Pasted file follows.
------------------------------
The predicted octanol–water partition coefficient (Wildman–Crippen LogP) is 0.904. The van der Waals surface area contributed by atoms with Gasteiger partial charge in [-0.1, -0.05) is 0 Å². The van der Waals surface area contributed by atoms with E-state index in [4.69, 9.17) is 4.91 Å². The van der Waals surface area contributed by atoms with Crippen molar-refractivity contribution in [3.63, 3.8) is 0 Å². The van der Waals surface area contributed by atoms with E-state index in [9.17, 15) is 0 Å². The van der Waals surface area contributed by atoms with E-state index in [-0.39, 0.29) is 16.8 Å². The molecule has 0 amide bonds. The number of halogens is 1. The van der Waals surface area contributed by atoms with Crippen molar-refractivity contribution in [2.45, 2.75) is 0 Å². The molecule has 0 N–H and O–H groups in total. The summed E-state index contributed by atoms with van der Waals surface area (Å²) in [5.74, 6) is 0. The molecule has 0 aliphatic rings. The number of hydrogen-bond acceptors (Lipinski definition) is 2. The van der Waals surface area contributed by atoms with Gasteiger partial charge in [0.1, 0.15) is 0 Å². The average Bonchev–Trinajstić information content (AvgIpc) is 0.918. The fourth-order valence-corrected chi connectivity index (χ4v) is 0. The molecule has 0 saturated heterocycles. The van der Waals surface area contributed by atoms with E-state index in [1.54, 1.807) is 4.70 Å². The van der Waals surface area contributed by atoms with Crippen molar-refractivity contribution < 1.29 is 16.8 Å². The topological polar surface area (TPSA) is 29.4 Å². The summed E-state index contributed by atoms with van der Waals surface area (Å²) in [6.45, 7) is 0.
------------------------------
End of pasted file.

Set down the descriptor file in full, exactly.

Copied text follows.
The predicted octanol–water partition coefficient (Wildman–Crippen LogP) is 0.904. The van der Waals surface area contributed by atoms with Gasteiger partial charge in [-0.1, -0.05) is 0 Å². The van der Waals surface area contributed by atoms with E-state index in [4.69, 9.17) is 4.91 Å². The van der Waals surface area contributed by atoms with Crippen molar-refractivity contribution in [3.63, 3.8) is 0 Å². The van der Waals surface area contributed by atoms with E-state index in [9.17, 15) is 0 Å². The van der Waals surface area contributed by atoms with E-state index in [-0.39, 0.29) is 16.8 Å². The molecule has 0 amide bonds. The number of halogens is 1. The van der Waals surface area contributed by atoms with Crippen molar-refractivity contribution in [2.45, 2.75) is 0 Å². The molecule has 0 N–H and O–H groups in total. The summed E-state index contributed by atoms with van der Waals surface area (Å²) in [5.74, 6) is 0. The molecule has 0 aliphatic rings. The number of hydrogen-bond acceptors (Lipinski definition) is 2. The van der Waals surface area contributed by atoms with Gasteiger partial charge in [0.1, 0.15) is 0 Å². The average Bonchev–Trinajstić information content (AvgIpc) is 0.918. The fourth-order valence-corrected chi connectivity index (χ4v) is 0. The molecule has 0 saturated heterocycles. The van der Waals surface area contributed by atoms with E-state index in [1.54, 1.807) is 4.70 Å². The van der Waals surface area contributed by atoms with Crippen molar-refractivity contribution < 1.29 is 16.8 Å². The topological polar surface area (TPSA) is 29.4 Å². The summed E-state index contributed by atoms with van der Waals surface area (Å²) in [6.45, 7) is 0.